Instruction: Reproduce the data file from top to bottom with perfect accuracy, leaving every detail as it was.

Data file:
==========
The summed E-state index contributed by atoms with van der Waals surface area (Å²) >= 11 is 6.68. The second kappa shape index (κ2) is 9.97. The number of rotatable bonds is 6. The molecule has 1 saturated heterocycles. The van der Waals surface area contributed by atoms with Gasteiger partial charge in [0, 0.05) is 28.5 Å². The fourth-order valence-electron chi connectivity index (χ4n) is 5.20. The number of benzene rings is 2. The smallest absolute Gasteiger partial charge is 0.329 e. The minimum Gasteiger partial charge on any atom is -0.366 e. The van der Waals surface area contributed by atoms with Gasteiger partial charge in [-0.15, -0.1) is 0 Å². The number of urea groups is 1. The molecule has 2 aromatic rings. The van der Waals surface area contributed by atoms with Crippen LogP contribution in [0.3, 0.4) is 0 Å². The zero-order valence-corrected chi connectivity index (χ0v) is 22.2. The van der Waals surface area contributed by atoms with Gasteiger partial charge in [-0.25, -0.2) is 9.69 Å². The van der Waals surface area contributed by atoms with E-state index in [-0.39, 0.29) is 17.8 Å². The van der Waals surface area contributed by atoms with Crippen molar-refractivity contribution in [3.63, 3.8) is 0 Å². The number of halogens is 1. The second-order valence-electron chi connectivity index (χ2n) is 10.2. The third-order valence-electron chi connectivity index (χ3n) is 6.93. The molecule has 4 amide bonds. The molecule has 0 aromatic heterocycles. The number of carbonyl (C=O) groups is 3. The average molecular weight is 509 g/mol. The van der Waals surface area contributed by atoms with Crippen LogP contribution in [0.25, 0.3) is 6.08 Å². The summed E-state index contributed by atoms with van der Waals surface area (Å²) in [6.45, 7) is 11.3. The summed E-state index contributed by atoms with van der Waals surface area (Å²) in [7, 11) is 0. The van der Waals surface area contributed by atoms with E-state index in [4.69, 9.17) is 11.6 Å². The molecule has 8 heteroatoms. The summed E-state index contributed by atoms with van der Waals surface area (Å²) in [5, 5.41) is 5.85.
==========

The summed E-state index contributed by atoms with van der Waals surface area (Å²) >= 11 is 6.68. The second kappa shape index (κ2) is 9.97. The number of rotatable bonds is 6. The molecule has 1 saturated heterocycles. The van der Waals surface area contributed by atoms with Gasteiger partial charge in [0, 0.05) is 28.5 Å². The fourth-order valence-electron chi connectivity index (χ4n) is 5.20. The number of benzene rings is 2. The smallest absolute Gasteiger partial charge is 0.329 e. The minimum Gasteiger partial charge on any atom is -0.366 e. The van der Waals surface area contributed by atoms with Gasteiger partial charge in [-0.15, -0.1) is 0 Å². The number of urea groups is 1. The molecule has 2 aromatic rings. The van der Waals surface area contributed by atoms with Crippen LogP contribution in [0.3, 0.4) is 0 Å². The zero-order valence-corrected chi connectivity index (χ0v) is 22.2. The van der Waals surface area contributed by atoms with Gasteiger partial charge in [-0.25, -0.2) is 9.69 Å². The van der Waals surface area contributed by atoms with E-state index in [-0.39, 0.29) is 17.8 Å². The van der Waals surface area contributed by atoms with Crippen molar-refractivity contribution in [3.63, 3.8) is 0 Å². The number of halogens is 1. The second-order valence-electron chi connectivity index (χ2n) is 10.2. The third-order valence-electron chi connectivity index (χ3n) is 6.93. The molecule has 4 amide bonds. The molecule has 0 aromatic heterocycles. The number of carbonyl (C=O) groups is 3. The average molecular weight is 509 g/mol. The van der Waals surface area contributed by atoms with Crippen LogP contribution in [0.25, 0.3) is 6.08 Å². The summed E-state index contributed by atoms with van der Waals surface area (Å²) in [6.45, 7) is 11.3. The summed E-state index contributed by atoms with van der Waals surface area (Å²) in [7, 11) is 0. The van der Waals surface area contributed by atoms with E-state index in [4.69, 9.17) is 11.6 Å². The molecule has 8 heteroatoms. The summed E-state index contributed by atoms with van der Waals surface area (Å²) in [5, 5.41) is 5.85.